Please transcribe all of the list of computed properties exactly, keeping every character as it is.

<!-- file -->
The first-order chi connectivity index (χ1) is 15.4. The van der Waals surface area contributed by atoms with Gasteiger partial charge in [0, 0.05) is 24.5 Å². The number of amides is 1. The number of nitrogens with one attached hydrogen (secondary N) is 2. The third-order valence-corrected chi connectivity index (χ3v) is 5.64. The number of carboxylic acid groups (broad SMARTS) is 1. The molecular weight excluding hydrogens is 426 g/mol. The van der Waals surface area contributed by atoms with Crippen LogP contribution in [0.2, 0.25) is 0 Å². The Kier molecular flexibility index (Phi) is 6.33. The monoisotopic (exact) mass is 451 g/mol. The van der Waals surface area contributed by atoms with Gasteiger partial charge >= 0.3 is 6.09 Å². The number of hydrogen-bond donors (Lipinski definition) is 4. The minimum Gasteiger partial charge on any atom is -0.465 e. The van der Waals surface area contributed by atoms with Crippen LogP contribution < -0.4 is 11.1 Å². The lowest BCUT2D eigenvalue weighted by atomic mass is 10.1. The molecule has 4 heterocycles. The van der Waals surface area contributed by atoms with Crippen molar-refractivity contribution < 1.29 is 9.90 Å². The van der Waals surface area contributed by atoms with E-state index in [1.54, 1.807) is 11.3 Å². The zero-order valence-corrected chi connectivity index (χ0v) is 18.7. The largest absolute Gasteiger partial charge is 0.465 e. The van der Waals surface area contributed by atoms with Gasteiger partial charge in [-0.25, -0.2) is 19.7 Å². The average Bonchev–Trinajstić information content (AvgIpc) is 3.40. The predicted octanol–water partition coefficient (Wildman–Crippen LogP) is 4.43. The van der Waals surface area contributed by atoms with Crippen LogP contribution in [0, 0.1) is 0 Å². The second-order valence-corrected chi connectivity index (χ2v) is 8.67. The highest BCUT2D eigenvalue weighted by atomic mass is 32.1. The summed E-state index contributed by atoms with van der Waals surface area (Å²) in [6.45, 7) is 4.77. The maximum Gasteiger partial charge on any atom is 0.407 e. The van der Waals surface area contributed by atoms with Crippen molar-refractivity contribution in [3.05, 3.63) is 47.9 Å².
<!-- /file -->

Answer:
The first-order chi connectivity index (χ1) is 15.4. The van der Waals surface area contributed by atoms with Gasteiger partial charge in [0, 0.05) is 24.5 Å². The number of amides is 1. The number of nitrogens with one attached hydrogen (secondary N) is 2. The third-order valence-corrected chi connectivity index (χ3v) is 5.64. The number of carboxylic acid groups (broad SMARTS) is 1. The molecular weight excluding hydrogens is 426 g/mol. The van der Waals surface area contributed by atoms with Crippen LogP contribution in [0.2, 0.25) is 0 Å². The Kier molecular flexibility index (Phi) is 6.33. The monoisotopic (exact) mass is 451 g/mol. The van der Waals surface area contributed by atoms with Gasteiger partial charge >= 0.3 is 6.09 Å². The number of hydrogen-bond donors (Lipinski definition) is 4. The minimum Gasteiger partial charge on any atom is -0.465 e. The van der Waals surface area contributed by atoms with Crippen LogP contribution < -0.4 is 11.1 Å². The lowest BCUT2D eigenvalue weighted by atomic mass is 10.1. The molecule has 4 heterocycles. The van der Waals surface area contributed by atoms with Crippen molar-refractivity contribution < 1.29 is 9.90 Å². The van der Waals surface area contributed by atoms with E-state index in [1.54, 1.807) is 11.3 Å². The zero-order valence-corrected chi connectivity index (χ0v) is 18.7. The largest absolute Gasteiger partial charge is 0.465 e. The van der Waals surface area contributed by atoms with Gasteiger partial charge in [-0.25, -0.2) is 19.7 Å². The average Bonchev–Trinajstić information content (AvgIpc) is 3.40. The predicted octanol–water partition coefficient (Wildman–Crippen LogP) is 4.43. The van der Waals surface area contributed by atoms with Crippen LogP contribution in [0, 0.1) is 0 Å². The second-order valence-corrected chi connectivity index (χ2v) is 8.67. The highest BCUT2D eigenvalue weighted by atomic mass is 32.1. The summed E-state index contributed by atoms with van der Waals surface area (Å²) in [6.45, 7) is 4.77. The maximum Gasteiger partial charge on any atom is 0.407 e. The van der Waals surface area contributed by atoms with Crippen molar-refractivity contribution in [3.05, 3.63) is 47.9 Å².